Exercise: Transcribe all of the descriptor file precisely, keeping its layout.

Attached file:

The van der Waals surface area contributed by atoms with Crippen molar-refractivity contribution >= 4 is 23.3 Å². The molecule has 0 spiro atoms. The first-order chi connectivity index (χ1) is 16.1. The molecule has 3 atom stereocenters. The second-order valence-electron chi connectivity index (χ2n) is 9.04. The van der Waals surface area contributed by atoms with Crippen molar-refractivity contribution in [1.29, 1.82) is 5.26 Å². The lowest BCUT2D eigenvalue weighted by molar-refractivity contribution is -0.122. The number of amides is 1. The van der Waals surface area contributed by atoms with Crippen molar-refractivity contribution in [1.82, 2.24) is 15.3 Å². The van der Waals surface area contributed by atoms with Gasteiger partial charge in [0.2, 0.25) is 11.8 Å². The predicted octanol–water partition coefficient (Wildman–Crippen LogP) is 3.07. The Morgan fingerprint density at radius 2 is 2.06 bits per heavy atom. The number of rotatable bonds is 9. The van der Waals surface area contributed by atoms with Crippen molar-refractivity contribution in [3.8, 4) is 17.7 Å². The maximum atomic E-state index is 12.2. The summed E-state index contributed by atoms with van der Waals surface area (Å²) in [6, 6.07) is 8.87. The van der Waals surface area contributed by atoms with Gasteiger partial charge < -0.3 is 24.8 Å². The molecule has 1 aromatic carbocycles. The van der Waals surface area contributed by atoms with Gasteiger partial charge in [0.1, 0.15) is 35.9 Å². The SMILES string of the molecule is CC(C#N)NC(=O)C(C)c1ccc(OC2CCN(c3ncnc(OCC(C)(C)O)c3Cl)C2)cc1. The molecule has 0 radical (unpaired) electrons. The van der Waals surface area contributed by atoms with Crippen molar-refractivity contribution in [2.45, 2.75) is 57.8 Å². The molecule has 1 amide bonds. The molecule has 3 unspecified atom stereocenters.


The van der Waals surface area contributed by atoms with Crippen molar-refractivity contribution >= 4 is 23.3 Å². The molecule has 0 spiro atoms. The first-order chi connectivity index (χ1) is 16.1. The molecule has 3 atom stereocenters. The second-order valence-electron chi connectivity index (χ2n) is 9.04. The van der Waals surface area contributed by atoms with Crippen molar-refractivity contribution in [1.29, 1.82) is 5.26 Å². The lowest BCUT2D eigenvalue weighted by molar-refractivity contribution is -0.122. The number of amides is 1. The van der Waals surface area contributed by atoms with Crippen molar-refractivity contribution in [1.82, 2.24) is 15.3 Å². The van der Waals surface area contributed by atoms with Gasteiger partial charge in [0.2, 0.25) is 11.8 Å². The predicted octanol–water partition coefficient (Wildman–Crippen LogP) is 3.07. The Morgan fingerprint density at radius 2 is 2.06 bits per heavy atom. The number of rotatable bonds is 9. The van der Waals surface area contributed by atoms with Crippen molar-refractivity contribution in [3.8, 4) is 17.7 Å². The maximum atomic E-state index is 12.2. The summed E-state index contributed by atoms with van der Waals surface area (Å²) in [6, 6.07) is 8.87. The van der Waals surface area contributed by atoms with Gasteiger partial charge < -0.3 is 24.8 Å². The molecule has 1 aromatic carbocycles. The van der Waals surface area contributed by atoms with Gasteiger partial charge in [0.1, 0.15) is 35.9 Å². The SMILES string of the molecule is CC(C#N)NC(=O)C(C)c1ccc(OC2CCN(c3ncnc(OCC(C)(C)O)c3Cl)C2)cc1. The molecule has 0 radical (unpaired) electrons. The van der Waals surface area contributed by atoms with Crippen molar-refractivity contribution in [2.45, 2.75) is 57.8 Å². The molecule has 1 amide bonds. The molecule has 3 unspecified atom stereocenters.